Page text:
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Is Narrative Therapy Systemic?

Updated: Sep 16, 2021

Dr Leonie White

Clinical Family Therapist, Psychologist

Co-Director Queensland Institute of Family Therapy

How does an appreciation of the importance of the stories people's lives are made up of fit with Systemic Family Therapy?

Context has always been a key defining characteristic of Family Therapy, and something that very early on set Family Therapy apart from other psychotherapies. But just exactly how context is interpreted, construed as being a part of the presenting problem or issue, and harnessed as a part of change and healing…well that’s a point of difference across different approaches to Family Therapy, and a point of difference in Family Therapy approaches across time.

Structural approaches were traditionally interested in connections such as boundaries, hierarchies, and subsystems. Strategic approaches considered patterns people became stuck in and notions of symptoms having functions that contributed to maintaining the patterns, and the early Milan approach was interested in family history and rules. These first generation schools of family therapy privileged changes in behaviour, patterns, and family structure as ways of helping people.

As time progressed, Post-Milan approaches attended to the influences of post-modern thinking and social constructionism, and the second generation schools of Solution Focused Therapy, Narrative Therapy, and Dialogical approaches emerged. These approaches understood the family as a system and the role of broader contextual factors, and focused on collaboration, narratives, meaning-making, and dialogue as ways of helping.

The shift from first to second generation schools of family therapy was essentially a shift from families as behaviour systems where context influenced behaviour, structure, and patterns, to families and meaning-making systems where context influenced narratives and the stories people pay attention to that shape their lives.

Michael White is attributed as the founder of Narrative Therapy, along with his colleague David Epston, and amongst other things he is famous for the saying “the person is not the problem, the problem is the problem”. You might have heard this saying, even if you haven’t heard of Michael White or David Epston. Narrative therapy is a way of consulting/talking with people based on the idea that “stories are constitutive of life” (White, 2007), and that the stories we pay attention to shape us.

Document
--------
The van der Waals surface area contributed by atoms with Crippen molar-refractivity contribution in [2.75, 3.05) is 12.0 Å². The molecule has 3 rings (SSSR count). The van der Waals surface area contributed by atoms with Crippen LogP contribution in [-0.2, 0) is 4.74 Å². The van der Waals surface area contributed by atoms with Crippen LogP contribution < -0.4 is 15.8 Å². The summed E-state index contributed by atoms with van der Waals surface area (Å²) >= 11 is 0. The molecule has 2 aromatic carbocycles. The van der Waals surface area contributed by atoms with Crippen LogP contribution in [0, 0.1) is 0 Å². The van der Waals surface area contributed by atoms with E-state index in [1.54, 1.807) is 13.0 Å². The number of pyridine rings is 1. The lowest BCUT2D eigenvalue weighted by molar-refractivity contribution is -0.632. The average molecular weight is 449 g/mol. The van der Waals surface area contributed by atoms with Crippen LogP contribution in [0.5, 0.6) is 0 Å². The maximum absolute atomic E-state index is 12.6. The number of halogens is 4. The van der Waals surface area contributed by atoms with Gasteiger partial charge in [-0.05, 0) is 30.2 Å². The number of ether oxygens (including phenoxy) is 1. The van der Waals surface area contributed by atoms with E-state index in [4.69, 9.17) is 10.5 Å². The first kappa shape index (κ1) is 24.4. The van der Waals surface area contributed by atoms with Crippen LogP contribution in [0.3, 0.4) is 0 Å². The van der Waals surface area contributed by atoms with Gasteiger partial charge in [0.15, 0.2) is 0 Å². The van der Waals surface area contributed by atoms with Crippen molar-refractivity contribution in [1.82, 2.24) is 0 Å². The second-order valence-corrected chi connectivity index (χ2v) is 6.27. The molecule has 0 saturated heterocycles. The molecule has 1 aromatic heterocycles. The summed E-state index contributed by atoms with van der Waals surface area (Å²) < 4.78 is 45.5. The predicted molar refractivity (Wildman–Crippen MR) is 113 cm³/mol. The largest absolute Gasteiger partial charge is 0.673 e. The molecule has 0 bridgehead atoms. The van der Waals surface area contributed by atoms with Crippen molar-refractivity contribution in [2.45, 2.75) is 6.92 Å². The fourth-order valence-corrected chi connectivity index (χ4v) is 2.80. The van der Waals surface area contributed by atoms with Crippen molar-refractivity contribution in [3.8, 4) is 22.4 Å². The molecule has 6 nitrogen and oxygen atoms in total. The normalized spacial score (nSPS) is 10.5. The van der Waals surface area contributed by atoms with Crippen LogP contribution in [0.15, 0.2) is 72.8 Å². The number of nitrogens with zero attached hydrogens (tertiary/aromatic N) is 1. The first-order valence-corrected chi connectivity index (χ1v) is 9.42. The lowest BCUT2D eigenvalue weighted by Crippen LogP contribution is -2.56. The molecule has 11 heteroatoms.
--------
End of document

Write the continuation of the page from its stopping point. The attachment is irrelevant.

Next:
The Narrative approach is well known for considering meaning-making, the importance of stories in people’s lives, the influence of context in determining which stories people pay attention to, and the importance of seeing people as being in relationship with their problems as opposed to being or having a problem.

Given the Narrative attention to meaning-making, would you be surprised to know that Michael White’s early work fit within the more behaviour oriented Strategic Family Therapy school and the Cybernetic ideas that informed this approach? With early ideas of symptoms playing a role in the family’s homeostasis, feedback loops, patterns within families, the types of things that kept families restrained in patterns, and even task setting to disrupt unhelpful patterns?

Actually, Michael White’s interest in restraints (the things that kept people stuck) led to thinking about meaning-making in relation to restraints. This led to considering the multiple different ways of interpreting and describing the ‘reality’ of the situation as a way of relaxing the restraints. Multiple interpretations and realities opened possibilities to escape the one particular meaning that kept people stuck in unhelpful patterns and vicious cycles.

If this idea of multiple meanings and realities sounds familiar to you, you can probably see the roots of the narrative perspective of life being multi-storied. Some meanings/stories are problem saturated, and some meanings/stories open up possibilities. In this way, the Narrative approach involves the very systemic notions of life being shaped by the systems and relationships people come from and exist in, with change coming through ‘news of difference’, i.e., an alternate story for the multiple stories of life.

All Family Therapies attend to context and relationships and see the family as a system – they just work with this in different ways. These different ways don’t make one approach more or less systemic – just different, and “being differently systemic is something different family therapists have always done” (Haywayd, 2009: 14).

In Narrative practice, some common ways to work ‘systemically’ include:

  • Deconstructing broad social and cultural myths, e.g., what is normal and who gets to decide what normal is or looks like?

  • Deconstruction of presenting issues including the influence of context and relationships, e.g., what are the multifaceted parts of the anxiety, the going to school problem, the defensiveness…….etc.

  • Understanding and working with the influence of family and broader contextual factors in meaning-making and storying, e.g., deconstructing discourses of victimhood that support pathologizing and paying attention to alternate stories such as survival, resilience in the face of adversity, and responses to trauma.